Tax Resources
State And Federal

Federal Form 5329 Instructions

General Instructions

Future Developments

For the latest information about developments related to Form 5329 and its instructions, such as legislation enacted after they were published, go to www.irs.gov/form5329.

Purpose of Form

Use Form 5329 to report additional taxes on:

  • IRAs,
  • Other qualified retirement plans,
  • Modified endowment contracts,
  • Coverdell ESAs,
  • QTPs,
  • Archer MSAs, or
  • HSAs.

Who Must File

You must file Form 5329 if any of the following apply.

  • You received an early distribution from a Roth IRA, the amount on line 23 of Form 8606, Nondeductible IRAs, is more than zero, and you are required to enter an amount that is more than zero on Form 5329, line 1 (see Distributions from Roth IRAs, later).
  • You received an early distribution subject to the tax on early distributions from a qualified retirement plan (other than a Roth IRA). However, if distribution code 1 is correctly shown in box 7 of all your Forms 1099-R, and you owe the additional tax on each Form 1099-R, you do not have to file Form 5329. Instead, see the instructions for Form 1040, line 59, or Form 1040NR, line 57, for how to report the 10% additional tax directly on that line.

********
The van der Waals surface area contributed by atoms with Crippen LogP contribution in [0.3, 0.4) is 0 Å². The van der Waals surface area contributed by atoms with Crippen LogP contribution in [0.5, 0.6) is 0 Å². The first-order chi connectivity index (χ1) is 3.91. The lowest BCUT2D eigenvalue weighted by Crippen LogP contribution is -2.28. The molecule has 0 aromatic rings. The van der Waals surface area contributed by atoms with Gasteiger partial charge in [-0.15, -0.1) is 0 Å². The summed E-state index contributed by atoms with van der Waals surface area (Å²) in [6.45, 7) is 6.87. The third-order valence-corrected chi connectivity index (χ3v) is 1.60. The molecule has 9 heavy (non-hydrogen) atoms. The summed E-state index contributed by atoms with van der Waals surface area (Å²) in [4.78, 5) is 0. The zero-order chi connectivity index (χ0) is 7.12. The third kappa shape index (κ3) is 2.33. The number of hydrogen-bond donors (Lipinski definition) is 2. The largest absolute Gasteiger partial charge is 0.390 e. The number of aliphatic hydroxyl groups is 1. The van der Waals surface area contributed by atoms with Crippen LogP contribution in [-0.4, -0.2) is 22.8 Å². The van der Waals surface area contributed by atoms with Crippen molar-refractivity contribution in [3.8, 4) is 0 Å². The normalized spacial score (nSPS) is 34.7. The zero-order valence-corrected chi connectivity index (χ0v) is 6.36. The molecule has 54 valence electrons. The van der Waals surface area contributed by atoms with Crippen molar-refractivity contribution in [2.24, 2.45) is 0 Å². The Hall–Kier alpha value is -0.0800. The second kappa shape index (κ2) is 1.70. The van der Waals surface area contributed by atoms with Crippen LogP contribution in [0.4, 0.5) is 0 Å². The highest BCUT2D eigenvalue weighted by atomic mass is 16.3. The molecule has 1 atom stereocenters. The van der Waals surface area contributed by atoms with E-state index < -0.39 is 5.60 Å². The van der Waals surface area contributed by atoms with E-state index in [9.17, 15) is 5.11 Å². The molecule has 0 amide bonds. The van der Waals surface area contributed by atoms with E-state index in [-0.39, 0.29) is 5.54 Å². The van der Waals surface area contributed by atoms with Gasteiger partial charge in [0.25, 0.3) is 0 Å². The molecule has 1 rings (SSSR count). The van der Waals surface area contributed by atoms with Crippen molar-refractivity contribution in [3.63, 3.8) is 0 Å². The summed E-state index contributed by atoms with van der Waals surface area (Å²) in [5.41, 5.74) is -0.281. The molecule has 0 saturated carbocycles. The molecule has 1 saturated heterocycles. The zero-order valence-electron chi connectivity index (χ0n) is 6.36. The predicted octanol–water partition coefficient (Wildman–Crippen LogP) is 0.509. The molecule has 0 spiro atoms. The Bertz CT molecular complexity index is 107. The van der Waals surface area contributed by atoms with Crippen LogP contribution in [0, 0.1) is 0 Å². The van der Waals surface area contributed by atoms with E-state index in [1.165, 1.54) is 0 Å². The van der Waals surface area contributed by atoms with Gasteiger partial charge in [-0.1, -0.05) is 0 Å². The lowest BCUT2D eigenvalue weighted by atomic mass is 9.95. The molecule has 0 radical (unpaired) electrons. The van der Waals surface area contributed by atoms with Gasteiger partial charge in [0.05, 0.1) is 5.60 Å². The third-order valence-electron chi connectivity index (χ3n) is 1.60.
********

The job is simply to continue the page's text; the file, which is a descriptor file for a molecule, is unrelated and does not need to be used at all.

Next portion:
• You received an early distribution subject to the tax on early distributions from a qualified retirement plan (other than a Roth IRA), you meet an exception to the tax on early distributions from the list shown later, and distribution code 1 is shown in box 7 of Form 1099-R.